The specific responsibilities that a customer has will differ depending on whether they’re using an IaaS, PaaS, or SaaS service provider. For example, a team managing an application on Microsoft Azure will have more granular control over network, OS layer, and application layer configurations than a customer using a SaaS application. To get a better understanding of these distinctions, listen to cybersecurity veteran Ty Sbano speak to the shared responsibility model in the following clip.
Why is the shared security model important?
The shared responsibility model ensures that both parties involved in a cloud deployment have an understanding of which aspects of security each party is responsible for. This helps guarantee that there are no gaps in security coverage, as each party takes ownership over different parts of the security process. Additionally, because both parties are actively engaged in protecting their environment, organizations can benefit from improved threat detection capabilities and better visibility into any potential vulnerabilities or risks across their entire system.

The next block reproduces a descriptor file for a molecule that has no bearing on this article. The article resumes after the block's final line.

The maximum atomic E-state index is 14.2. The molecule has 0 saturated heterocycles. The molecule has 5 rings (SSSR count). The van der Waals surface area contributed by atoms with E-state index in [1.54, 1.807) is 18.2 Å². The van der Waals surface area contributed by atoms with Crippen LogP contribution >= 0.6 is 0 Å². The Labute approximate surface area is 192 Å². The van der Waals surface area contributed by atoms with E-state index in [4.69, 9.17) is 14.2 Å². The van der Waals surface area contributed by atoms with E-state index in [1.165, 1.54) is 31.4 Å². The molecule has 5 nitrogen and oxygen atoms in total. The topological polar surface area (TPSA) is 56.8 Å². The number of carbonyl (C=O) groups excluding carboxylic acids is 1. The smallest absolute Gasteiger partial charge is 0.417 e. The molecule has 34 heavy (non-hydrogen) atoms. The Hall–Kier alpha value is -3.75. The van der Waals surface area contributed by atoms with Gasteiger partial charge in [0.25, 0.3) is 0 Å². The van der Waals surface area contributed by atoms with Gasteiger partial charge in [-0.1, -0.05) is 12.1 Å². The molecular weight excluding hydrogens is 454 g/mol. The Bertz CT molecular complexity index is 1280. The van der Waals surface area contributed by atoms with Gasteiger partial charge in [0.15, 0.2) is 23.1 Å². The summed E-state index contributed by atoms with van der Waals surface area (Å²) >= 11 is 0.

Adopting a shared responsibility model can help organizations get ahead of potential threats before they become major problems. By leveraging both internal and external resources to identify and address any issues quickly, organizations can prevent serious damage from occurring and protect their systems from sophisticated cyber threats such as malware, phishing attacks, or data breaches. Additionally, by having an understanding about which areas need extra attention or resources (both internally and externally), companies can create more effective strategies to protect their assets from potential threats in the future.